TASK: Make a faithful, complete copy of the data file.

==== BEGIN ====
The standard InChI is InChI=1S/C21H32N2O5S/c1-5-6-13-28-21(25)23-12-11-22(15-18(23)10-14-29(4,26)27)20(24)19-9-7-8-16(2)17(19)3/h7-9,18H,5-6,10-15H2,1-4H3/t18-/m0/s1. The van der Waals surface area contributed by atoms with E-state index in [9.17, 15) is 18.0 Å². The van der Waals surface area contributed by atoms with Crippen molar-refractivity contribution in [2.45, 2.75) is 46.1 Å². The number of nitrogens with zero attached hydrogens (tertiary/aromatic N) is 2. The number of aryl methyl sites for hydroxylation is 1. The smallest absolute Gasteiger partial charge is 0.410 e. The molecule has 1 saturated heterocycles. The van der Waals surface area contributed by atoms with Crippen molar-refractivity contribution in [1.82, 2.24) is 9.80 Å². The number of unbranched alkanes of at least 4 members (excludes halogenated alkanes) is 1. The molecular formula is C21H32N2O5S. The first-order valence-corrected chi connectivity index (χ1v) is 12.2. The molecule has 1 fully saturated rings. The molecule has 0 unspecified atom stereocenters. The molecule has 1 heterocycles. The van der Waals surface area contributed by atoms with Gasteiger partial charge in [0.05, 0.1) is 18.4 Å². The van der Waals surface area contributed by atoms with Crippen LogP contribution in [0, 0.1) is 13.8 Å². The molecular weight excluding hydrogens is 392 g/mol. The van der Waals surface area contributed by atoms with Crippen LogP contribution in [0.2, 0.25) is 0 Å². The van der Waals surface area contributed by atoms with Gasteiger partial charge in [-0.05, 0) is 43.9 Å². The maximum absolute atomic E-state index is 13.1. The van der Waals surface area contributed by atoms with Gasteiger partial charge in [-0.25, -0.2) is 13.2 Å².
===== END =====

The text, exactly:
The standard InChI is InChI=1S/C21H32N2O5S/c1-5-6-13-28-21(25)23-12-11-22(15-18(23)10-14-29(4,26)27)20(24)19-9-7-8-16(2)17(19)3/h7-9,18H,5-6,10-15H2,1-4H3/t18-/m0/s1. The van der Waals surface area contributed by atoms with E-state index in [9.17, 15) is 18.0 Å². The van der Waals surface area contributed by atoms with Crippen molar-refractivity contribution in [2.45, 2.75) is 46.1 Å². The number of nitrogens with zero attached hydrogens (tertiary/aromatic N) is 2. The number of aryl methyl sites for hydroxylation is 1. The smallest absolute Gasteiger partial charge is 0.410 e. The molecule has 1 saturated heterocycles. The van der Waals surface area contributed by atoms with Crippen molar-refractivity contribution in [1.82, 2.24) is 9.80 Å². The number of unbranched alkanes of at least 4 members (excludes halogenated alkanes) is 1. The molecular formula is C21H32N2O5S. The first-order valence-corrected chi connectivity index (χ1v) is 12.2. The molecule has 1 fully saturated rings. The molecule has 0 unspecified atom stereocenters. The molecule has 1 heterocycles. The van der Waals surface area contributed by atoms with Gasteiger partial charge in [0.05, 0.1) is 18.4 Å². The van der Waals surface area contributed by atoms with Crippen LogP contribution in [0, 0.1) is 13.8 Å². The molecular weight excluding hydrogens is 392 g/mol. The van der Waals surface area contributed by atoms with Crippen LogP contribution in [0.2, 0.25) is 0 Å². The van der Waals surface area contributed by atoms with Gasteiger partial charge in [-0.05, 0) is 43.9 Å². The maximum absolute atomic E-state index is 13.1. The van der Waals surface area contributed by atoms with Gasteiger partial charge in [-0.25, -0.2) is 13.2 Å².